Glenwood School District's Homework, Testing Policy Gets Failing Grade From Some Staff, Parents

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By Joe Foreman, Editor

Competency-based Education.
    Mastery-based Grading.
    Standards-based Grading.

Call it what you want, but the Glenwood Community School District’s new protocol for homework and testing is receiving a failing grade from some teachers and parents within the district.

At a meeting earlier this month, multiple parents voiced concerns to school board members and administrators about new homework and testing policies implemented for the 2013-2014 school year. Opposition to Common Core, a national initiative established to create standards for what children should be expected to comprehend at each level of their K-12 education, was also voiced.

Under the homework policy being implemented by the district, students are assigned homework, but the assignments they turn in have no bearing on the final grade they receive for the class. The final grade is based strictly from scores achieved on examinations. The policy, opponents believe, lessens the incentive for students to complete their homework.
Parent Cathy Aspedon told school board members her child hasn’t brought homework home all year.

Julie Wells said the homework policy has had a negative affect on the education of her children.

“Regardless of what end of the spectrum these kids are on with the homework policy, it’s not working,” Wells said.

In an interview last week, Glenwood superintendent Devin Embray said homework is still a major component of the education process in Glenwood.

“We never gave up homework to begin with,” Embray said. “Homework is still expected to be given, still expected to be checked and feedback is still expected to be given to students, but it doesn’t count for a grade.

“In doing a cross-sectional analysis of homework and practices in our high school, they were nothing more than participation grades, for the most part. It was either you got 100 percent because you showed the teacher you had it or you got a zero if you didn’t do it. Rarely was it ever checked and rarely was there ever any feedback given on it.”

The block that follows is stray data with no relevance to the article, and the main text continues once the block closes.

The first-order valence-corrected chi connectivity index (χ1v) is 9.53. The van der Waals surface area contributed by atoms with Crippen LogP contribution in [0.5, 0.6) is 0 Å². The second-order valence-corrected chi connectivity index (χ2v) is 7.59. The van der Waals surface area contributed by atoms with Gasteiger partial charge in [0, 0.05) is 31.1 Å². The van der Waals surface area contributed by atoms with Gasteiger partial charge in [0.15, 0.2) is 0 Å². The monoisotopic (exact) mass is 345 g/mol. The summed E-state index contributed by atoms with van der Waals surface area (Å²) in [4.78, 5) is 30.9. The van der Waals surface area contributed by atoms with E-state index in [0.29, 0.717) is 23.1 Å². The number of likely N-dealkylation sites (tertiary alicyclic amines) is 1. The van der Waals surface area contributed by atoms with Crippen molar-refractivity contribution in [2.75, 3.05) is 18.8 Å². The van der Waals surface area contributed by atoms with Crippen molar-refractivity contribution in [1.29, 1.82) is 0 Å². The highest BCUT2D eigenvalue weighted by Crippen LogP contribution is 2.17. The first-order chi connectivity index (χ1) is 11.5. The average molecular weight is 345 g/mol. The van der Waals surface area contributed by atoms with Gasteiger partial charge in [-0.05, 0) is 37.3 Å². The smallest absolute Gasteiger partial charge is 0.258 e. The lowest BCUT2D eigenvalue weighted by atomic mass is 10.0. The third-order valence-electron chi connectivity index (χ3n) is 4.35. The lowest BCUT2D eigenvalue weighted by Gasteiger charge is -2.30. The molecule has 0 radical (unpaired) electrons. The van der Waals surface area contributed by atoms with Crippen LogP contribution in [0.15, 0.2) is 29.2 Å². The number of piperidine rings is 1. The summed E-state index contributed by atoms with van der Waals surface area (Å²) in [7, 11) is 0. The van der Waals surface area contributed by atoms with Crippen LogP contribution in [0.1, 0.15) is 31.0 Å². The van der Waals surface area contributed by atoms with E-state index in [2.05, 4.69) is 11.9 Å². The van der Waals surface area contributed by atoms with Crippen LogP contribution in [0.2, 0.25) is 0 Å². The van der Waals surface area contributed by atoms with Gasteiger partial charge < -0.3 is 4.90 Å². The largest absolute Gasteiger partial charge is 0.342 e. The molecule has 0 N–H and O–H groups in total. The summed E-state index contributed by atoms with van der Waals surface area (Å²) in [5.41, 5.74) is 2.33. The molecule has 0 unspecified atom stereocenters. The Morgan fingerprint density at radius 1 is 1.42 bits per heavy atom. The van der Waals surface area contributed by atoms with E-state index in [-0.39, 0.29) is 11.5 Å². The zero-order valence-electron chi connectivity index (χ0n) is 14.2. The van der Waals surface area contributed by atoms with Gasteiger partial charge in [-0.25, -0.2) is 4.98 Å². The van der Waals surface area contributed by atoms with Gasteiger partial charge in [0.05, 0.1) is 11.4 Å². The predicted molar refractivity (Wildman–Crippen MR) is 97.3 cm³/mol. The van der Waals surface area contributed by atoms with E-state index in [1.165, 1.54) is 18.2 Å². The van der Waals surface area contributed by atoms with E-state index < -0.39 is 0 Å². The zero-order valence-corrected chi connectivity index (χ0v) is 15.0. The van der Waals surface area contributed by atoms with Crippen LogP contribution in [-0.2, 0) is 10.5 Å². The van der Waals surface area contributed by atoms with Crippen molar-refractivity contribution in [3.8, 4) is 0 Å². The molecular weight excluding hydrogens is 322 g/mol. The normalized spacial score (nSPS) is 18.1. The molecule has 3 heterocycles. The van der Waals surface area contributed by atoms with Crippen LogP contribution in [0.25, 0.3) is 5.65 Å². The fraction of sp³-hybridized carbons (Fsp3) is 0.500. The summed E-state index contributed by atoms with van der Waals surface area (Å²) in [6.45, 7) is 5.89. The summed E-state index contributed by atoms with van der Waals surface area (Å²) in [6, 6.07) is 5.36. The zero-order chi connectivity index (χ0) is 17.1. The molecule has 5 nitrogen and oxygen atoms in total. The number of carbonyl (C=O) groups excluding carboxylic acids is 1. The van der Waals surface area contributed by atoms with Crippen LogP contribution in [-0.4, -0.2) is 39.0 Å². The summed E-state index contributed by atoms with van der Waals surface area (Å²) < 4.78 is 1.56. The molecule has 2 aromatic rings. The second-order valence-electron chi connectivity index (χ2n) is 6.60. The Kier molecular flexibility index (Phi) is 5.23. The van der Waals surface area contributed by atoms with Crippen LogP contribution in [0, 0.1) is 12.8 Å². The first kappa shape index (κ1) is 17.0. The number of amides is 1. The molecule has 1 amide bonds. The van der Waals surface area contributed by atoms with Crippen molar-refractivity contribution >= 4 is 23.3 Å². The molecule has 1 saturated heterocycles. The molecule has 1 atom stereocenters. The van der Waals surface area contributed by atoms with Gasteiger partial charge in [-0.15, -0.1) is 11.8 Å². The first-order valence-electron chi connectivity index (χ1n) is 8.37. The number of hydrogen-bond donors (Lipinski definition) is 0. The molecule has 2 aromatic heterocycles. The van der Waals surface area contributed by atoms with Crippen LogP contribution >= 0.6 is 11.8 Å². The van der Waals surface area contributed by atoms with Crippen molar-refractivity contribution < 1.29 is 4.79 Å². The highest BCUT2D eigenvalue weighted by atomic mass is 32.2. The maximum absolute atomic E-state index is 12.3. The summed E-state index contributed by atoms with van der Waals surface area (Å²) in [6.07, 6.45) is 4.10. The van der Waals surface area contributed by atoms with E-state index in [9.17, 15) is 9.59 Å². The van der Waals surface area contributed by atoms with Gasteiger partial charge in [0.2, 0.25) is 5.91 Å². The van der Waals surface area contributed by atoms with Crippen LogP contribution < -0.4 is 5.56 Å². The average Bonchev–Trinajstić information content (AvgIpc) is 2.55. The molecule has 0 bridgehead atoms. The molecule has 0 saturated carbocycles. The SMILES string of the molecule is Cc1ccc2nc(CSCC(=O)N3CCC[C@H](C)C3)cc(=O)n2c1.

Prior to the adoption of the new policy, Embray said homework scores were weighing too heavily on final class grades.

“When you started looking at grades, students’ grades were basically inflated anywhere from 5-10-15 percent based on the homework,” Embray said. “It really wasn’t about learning or what they knew skill and concept-wise, it was just about they adhered to the policy of ‘Did you do it? Give you credit for it,’ whether or not you did it right or understood the concept right.”

In addition to the change in homework policy, the district is also hearing concerns about new testing protocol which allows a student to continue to retake an exam until he or she has achieved a passing grade. Students who pass an exam, are also allowed to retake an exam in an effort to achieve a higher grade.

Criticisms of the “retake” policy are that it’s forcing teachers to spend more time with students who require remedial instruction on materials the rest of the class has already mastered; students are less likely to study for an exam knowing they can do a retake; the policy isn’t preparing students for college where they won’t be allowed to retake an exam; and the policy isn’t fair to students who achieve an “A” or passing grade the first time they take the exam.

GCHS English teacher Belinda Bessey is opposed to both the homework and testing policies - so strongly opposed she submitted her resignation earlier this month.

“The homework grade doesn’t count for the final grade, they can retake a test several times and the teachers are having to come up with all these reteaching materials,” Bessey said.

“They (students) know they can retake it, so why study for the test the first time when you know you can take it over. Even if you get a “B” you can still take another test and try to get an “A.”

Bessey, one of four English teachers in the district who have submitted resignations, said she fears the policy could turn the high school into a “testing machine.”

“I just can’t see putting my kids through this. I just don’t believe in it. It’s not my teaching philosophy and that’s why I’m leaving.

“It’s incredibly sad because I love it here. I love my students, the people I work with, the beautiful building and my classroom. It’s been a really difficult decision.”
Embray said the ultimate goal of the new policies is to help students grasp the concepts and materials being taught in class.

“A lot of research has been done, a lot of work has been done to ramp up our expectations in the district and really make sure there’s accountability for what our students know and are able to do,” Embray said.